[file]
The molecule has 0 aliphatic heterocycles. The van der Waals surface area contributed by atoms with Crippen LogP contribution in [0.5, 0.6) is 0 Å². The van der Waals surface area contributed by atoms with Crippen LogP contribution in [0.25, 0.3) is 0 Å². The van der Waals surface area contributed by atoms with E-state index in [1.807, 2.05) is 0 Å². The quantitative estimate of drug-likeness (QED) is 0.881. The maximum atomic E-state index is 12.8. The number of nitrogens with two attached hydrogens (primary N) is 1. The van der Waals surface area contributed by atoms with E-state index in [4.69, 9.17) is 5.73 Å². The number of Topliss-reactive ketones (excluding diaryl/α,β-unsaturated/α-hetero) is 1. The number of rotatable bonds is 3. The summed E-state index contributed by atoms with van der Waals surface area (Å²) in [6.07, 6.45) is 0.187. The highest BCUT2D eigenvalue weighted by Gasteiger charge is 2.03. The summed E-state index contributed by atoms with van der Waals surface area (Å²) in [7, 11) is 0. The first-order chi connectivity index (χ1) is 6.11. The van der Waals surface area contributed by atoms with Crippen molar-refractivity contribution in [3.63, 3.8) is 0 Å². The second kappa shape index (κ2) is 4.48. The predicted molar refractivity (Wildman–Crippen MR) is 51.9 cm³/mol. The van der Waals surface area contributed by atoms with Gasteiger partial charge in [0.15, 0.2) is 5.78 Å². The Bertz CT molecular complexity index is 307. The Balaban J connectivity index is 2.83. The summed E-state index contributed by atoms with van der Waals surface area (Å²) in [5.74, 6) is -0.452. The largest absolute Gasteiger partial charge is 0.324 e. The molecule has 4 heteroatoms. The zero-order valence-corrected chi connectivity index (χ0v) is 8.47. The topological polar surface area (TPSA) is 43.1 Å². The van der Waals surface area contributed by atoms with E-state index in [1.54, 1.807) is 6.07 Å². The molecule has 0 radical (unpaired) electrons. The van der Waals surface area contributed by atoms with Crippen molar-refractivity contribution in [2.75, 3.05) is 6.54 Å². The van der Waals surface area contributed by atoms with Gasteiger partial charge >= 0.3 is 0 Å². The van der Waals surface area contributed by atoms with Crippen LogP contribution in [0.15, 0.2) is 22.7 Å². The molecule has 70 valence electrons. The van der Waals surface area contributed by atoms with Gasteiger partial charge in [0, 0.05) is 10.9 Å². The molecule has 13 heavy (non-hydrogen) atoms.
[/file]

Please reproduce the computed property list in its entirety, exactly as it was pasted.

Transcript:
The molecule has 0 aliphatic heterocycles. The van der Waals surface area contributed by atoms with Crippen LogP contribution in [0.5, 0.6) is 0 Å². The van der Waals surface area contributed by atoms with Crippen LogP contribution in [0.25, 0.3) is 0 Å². The van der Waals surface area contributed by atoms with E-state index in [1.807, 2.05) is 0 Å². The quantitative estimate of drug-likeness (QED) is 0.881. The maximum atomic E-state index is 12.8. The number of nitrogens with two attached hydrogens (primary N) is 1. The van der Waals surface area contributed by atoms with E-state index in [4.69, 9.17) is 5.73 Å². The number of Topliss-reactive ketones (excluding diaryl/α,β-unsaturated/α-hetero) is 1. The number of rotatable bonds is 3. The summed E-state index contributed by atoms with van der Waals surface area (Å²) in [6.07, 6.45) is 0.187. The highest BCUT2D eigenvalue weighted by Gasteiger charge is 2.03. The summed E-state index contributed by atoms with van der Waals surface area (Å²) in [7, 11) is 0. The first-order chi connectivity index (χ1) is 6.11. The van der Waals surface area contributed by atoms with Crippen molar-refractivity contribution in [3.63, 3.8) is 0 Å². The second kappa shape index (κ2) is 4.48. The predicted molar refractivity (Wildman–Crippen MR) is 51.9 cm³/mol. The van der Waals surface area contributed by atoms with Gasteiger partial charge in [0.15, 0.2) is 5.78 Å². The Bertz CT molecular complexity index is 307. The Balaban J connectivity index is 2.83. The summed E-state index contributed by atoms with van der Waals surface area (Å²) in [5.74, 6) is -0.452. The largest absolute Gasteiger partial charge is 0.324 e. The molecule has 4 heteroatoms. The zero-order valence-corrected chi connectivity index (χ0v) is 8.47. The topological polar surface area (TPSA) is 43.1 Å². The van der Waals surface area contributed by atoms with E-state index in [1.54, 1.807) is 6.07 Å². The molecule has 0 radical (unpaired) electrons. The van der Waals surface area contributed by atoms with Crippen molar-refractivity contribution in [2.75, 3.05) is 6.54 Å². The van der Waals surface area contributed by atoms with Gasteiger partial charge >= 0.3 is 0 Å². The van der Waals surface area contributed by atoms with Crippen LogP contribution in [0.15, 0.2) is 22.7 Å². The molecule has 70 valence electrons. The van der Waals surface area contributed by atoms with Gasteiger partial charge in [0, 0.05) is 10.9 Å². The molecule has 13 heavy (non-hydrogen) atoms.